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Old habits die hard

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You really want to stop procrastinating, turn off the distractions and do the work of opening new relationships — “prospecting,” if you prefer. And then you catch yourself (again) with your inbox and browser open, your attention somewhere else.

You want to stop trying to go too fast for your dream clients. You know you need to slow down and stay true to the process that works both for you and for them. But there you go again, pitching a solution before your dream client has even finished his thought.

Your dream client asks you if you can do better on your price. Before you’ve even processed the question, “I’ll ask my sales manager what we can do here and get back with you” comes rolling out of your mouth. You know you need to reiterate the value you create, and you know that caring about your clients means helping them invest in the solutions they need.

Old bad habits die hard. Like gravity, it takes an extraordinary amount of effort and energy to break free of their pull. But there is an upside to the fact that old habits die hard. Old good habits are equally hard to kill.

The first time you close your browser and concentrate on developing new relationships, it’s difficult, no question about it. Honestly, it’s difficult for a few months. But then it becomes a habit and comes more easily.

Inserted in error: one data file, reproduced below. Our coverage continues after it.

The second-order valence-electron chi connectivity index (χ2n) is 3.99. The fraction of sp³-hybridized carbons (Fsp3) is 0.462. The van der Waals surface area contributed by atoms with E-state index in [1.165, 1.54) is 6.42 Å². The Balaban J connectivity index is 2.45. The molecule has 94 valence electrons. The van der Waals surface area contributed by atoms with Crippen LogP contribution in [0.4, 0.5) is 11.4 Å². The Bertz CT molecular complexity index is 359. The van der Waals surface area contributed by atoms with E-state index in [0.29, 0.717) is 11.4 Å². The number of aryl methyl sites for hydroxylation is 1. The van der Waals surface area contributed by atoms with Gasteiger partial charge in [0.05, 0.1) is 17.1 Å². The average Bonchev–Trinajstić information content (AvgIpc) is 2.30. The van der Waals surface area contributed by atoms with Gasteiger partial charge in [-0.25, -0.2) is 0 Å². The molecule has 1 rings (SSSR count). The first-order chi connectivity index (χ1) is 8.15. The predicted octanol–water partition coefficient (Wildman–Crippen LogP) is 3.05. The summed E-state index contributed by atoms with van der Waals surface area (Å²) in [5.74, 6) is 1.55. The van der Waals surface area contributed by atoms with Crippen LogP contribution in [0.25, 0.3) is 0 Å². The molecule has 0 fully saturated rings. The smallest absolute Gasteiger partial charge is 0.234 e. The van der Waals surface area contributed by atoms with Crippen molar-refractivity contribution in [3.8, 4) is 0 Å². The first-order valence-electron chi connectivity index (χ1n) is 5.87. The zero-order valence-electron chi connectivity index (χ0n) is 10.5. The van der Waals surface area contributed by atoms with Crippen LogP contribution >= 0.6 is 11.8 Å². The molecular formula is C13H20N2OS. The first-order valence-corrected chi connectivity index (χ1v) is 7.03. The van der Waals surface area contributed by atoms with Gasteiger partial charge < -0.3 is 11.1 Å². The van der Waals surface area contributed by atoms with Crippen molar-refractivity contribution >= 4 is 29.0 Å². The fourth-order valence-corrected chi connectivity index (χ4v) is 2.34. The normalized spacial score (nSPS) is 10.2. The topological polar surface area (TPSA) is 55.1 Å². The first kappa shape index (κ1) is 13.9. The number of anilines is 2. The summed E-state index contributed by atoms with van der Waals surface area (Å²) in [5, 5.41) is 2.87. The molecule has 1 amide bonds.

The more you follow your sales process, asking for and obtaining the commitments you need, the easier it becomes. You become more effective at obtaining those commitments. And soon, there’s another old habit.

The more you practice pausing for eight beats after your dream client is done speaking, the easier it becomes to slow down your attempt to solve her problem right there on the spot. When you do this, you discover that your dream client really wasn’t done speaking, and that deeper, more important and more interesting thoughts were just finding their way to the surface.

We’re all creatures of habit. But you can choose good habits instead of allowing bad habits to control you.

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S. Anthony Iannarino is the managing director of B2B Sales Coach & Consultancy, a boutique sales coaching and consulting company, and an adjunct faculty member at Capital University’s School of Management and Leadership. For more information, go http://thesalesblog.com/s-anthony-iannarino/